Book Review: Readings
With her second collection of short stories, Jhumpa Lahiri further establishes herself as a master of quiet despair
Reviewed by Melanie Haupt, Fri., April 4, 2008
Unaccustomed Earthby Jhumpa Lahiri
Knopf, 352 pp., $25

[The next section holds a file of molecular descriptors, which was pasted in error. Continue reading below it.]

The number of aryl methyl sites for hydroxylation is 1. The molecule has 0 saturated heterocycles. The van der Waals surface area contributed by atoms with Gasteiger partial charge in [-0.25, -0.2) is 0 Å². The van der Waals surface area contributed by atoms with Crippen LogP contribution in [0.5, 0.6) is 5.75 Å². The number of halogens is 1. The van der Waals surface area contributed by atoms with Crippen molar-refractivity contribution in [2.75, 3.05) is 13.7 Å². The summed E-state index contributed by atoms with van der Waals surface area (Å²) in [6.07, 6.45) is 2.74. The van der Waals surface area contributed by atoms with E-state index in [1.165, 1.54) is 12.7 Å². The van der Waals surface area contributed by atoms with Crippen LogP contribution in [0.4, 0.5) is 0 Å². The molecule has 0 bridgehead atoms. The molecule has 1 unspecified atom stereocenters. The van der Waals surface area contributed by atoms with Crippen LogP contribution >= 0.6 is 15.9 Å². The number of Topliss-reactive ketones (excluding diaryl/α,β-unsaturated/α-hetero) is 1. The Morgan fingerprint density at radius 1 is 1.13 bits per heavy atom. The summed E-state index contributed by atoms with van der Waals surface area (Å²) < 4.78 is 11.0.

With her second collection of short stories, Jhumpa Lahiri further establishes herself as a master of quiet despair. The tales in Unaccustomed Earth, the title of which comes from Nathaniel Hawthorne's "The Custom-House," seep into the psyche quietly, unassumingly stealthy in their power to affect deeply. Each of the first five stories follows a family in some sort of crisis, even though they may not be conscious of it. The title story follows a quiet week shared between a stay-at-home mother, her 3-year-old son, and her widowed father, who takes a break from globe-trotting to visit his daughter in Seattle. During his stay, he establishes a garden for the family, falls in love with his grandson, and knowingly, quietly, breaks his daughter's heart. "Hell-Heaven" tells the story of a mother's forbidden, unrequited love affair through the eyes of her only child, a daughter whose knowledge grants her insight into the adult world of love and heartbreak and the unexpected solidarity between women. In "Only Goodness," a well-meaning older sister watches helplessly as her brother spirals into alcohol addiction, and the stakes prove to be higher than she'd bargained for. But it is the final triptych of stories, "Hema and Kaushik," that is the most devastating of the lot. Functioning as snapshots of two people's lives at various points in their emotional development, the stories depict a long, slow-growing love affair that is haunted by death. While it's not Romeo and Juliet, exactly, the relationship is doomed on so many levels that Lahiri seems almost sadistic in her efforts to keep the lovers apart. While some might assume that since Lahiri is a Bengali-American, as are many of her characters, this collection would be concerned with issues of Indian-American identity, this is not the case. Instead, Lahiri concerns herself with the vagaries of family, the damage done by love, and the little ways in which humans can redeem themselves among their familiars, although one is left wondering if redemption is ever possible within Lahiri's universe. While the writing here is masterful, as those who follow her have come to expect, this is not a joyful collection of stories. Rather, the tone is gray-hued, like the Seattle skies that open the book and the post-tsunami Indian Ocean that closes it.